Preventative antibiotics (prophylaxis) in clean and clean-contaminated ear surgery

Ear surgery, as surgery in general, can be divided into several categories: clean, clean-contaminated, contaminated and dirty surgery. Postoperative complications can include wound infection, discharge from the outer ear canal, labyrinthitis and graft failure. This review aimed to demonstrate whether the use of antibiotic prophylaxis in ear surgery can be helpful in reducing postoperative complications in clean or clean-contaminated surgery. There is no current evidence from randomised controlled trials showing that there is any antibiotic substance, in any regime, which can contribute to reducing complications in any type of clean or clean-contaminated surgical procedure in the ear.

Authors' conclusions: 

There is no strong evidence that the large-scale use of prophylactic antibiotics in clean and clean-contaminated ear surgery is helpful in reducing postoperative complications such as wound infection, discharge from the outer ear canal, labyrinthitis and graft failure.

Read the full abstract...
Background: 

This is an update of a Cochrane Review first published in Issue 3, 2004 and previously updated in 2007.

Ear surgery may be performed in the treatment of chronic otitis media, ossicular chain disorders, tympanic membrane perforations and otitis media with effusion. Postoperative infection in ear surgery may result in wound infections, infection of the middle ear or mastoid resulting in discharge from the ear canal, failure of the tympanic membrane to close, or labyrinthitis due to infection in, or adjacent to, the inner ear. These complications may be associated with discomfort and inconvenience for the patient, an increase in morbidity and an increase in the costs of medical care.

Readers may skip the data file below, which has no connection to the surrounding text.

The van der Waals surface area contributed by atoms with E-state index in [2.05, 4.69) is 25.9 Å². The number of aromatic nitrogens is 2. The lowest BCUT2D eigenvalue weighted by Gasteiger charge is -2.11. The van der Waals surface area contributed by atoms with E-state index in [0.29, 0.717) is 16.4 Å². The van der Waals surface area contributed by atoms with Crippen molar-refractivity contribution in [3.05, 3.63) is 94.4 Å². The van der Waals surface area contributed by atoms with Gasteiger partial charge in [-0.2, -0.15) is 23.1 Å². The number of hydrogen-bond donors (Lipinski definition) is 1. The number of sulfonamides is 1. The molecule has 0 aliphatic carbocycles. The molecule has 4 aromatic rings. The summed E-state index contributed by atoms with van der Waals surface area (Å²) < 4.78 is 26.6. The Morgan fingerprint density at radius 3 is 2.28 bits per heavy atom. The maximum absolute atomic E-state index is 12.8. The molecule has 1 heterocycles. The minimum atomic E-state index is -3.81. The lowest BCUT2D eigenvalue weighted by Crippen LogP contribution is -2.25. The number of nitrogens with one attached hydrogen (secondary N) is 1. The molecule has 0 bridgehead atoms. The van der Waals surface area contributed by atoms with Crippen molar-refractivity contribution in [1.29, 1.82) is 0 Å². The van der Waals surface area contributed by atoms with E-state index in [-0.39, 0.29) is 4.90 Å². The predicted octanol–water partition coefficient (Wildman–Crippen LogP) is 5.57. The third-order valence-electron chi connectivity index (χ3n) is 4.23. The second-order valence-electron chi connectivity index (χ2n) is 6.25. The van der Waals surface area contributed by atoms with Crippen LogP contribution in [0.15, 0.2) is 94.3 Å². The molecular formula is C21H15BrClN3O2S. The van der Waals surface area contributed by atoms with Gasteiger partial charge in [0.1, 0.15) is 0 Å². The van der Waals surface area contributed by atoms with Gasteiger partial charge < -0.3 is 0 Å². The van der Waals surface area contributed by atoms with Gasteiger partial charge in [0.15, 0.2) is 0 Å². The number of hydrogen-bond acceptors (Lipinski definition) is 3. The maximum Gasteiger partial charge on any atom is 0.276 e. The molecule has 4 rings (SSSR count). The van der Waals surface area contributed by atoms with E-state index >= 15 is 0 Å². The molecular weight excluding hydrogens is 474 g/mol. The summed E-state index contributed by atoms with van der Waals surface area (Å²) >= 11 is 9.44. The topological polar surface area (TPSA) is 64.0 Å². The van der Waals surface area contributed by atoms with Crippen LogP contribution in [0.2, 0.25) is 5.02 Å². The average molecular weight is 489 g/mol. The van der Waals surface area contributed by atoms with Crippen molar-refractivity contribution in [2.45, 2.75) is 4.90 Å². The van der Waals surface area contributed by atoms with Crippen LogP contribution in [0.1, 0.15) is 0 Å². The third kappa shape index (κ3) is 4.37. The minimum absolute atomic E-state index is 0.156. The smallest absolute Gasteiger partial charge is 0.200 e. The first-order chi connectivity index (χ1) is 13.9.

Objectives: 

To assess the effects of local and/or systemic antibiotics for preventing complications such as postoperative discharge, graft failure and labyrinthitis in patients undergoing clean or clean-contaminated ear surgery.

Search strategy: 

We searched the Cochrane Ear, Nose and Throat Disorders Group Trials Register, the Cochrane Central Register of Controlled Trials (CENTRAL), PubMed, EMBASE, CINAHL, Web of Science, BIOSIS Previews, Cambridge Scientific Abstracts, mRCT and additional sources for published and unpublished trials. The date of the most recent search was 31 August 2009.

Selection criteria: 

Randomised or quasi-randomised trials involving patients undergoing clean or clean-contaminated types of ear surgery. Skull base surgery was excluded. We included any regimen of local and/or systemic antibiotic prophylaxis administered at or around the time of surgery compared to placebo, no antibiotic or an alternative intervention group. Outcome measures were infection, discharge, graft failure, labyrinthitis and adverse effects of prophylaxis.

Data collection and analysis: 

When possible, we contacted investigators for additional information on data and methodological issues. At least two authors independently extracted data and assessed trial quality.

Main results: 

Eleven studies were included in the review. The methodological quality of the trials was fair to good. However, most studies presented insufficient methodological detail. Although definitions of outcome measures were heterogeneous, pooling of results was possible. There were no significant differences between antibiotic prophylaxis groups and control groups in terms of reduction of postoperative infections, graft failures, draining outer ear canals and adverse drug effects.

Share/Save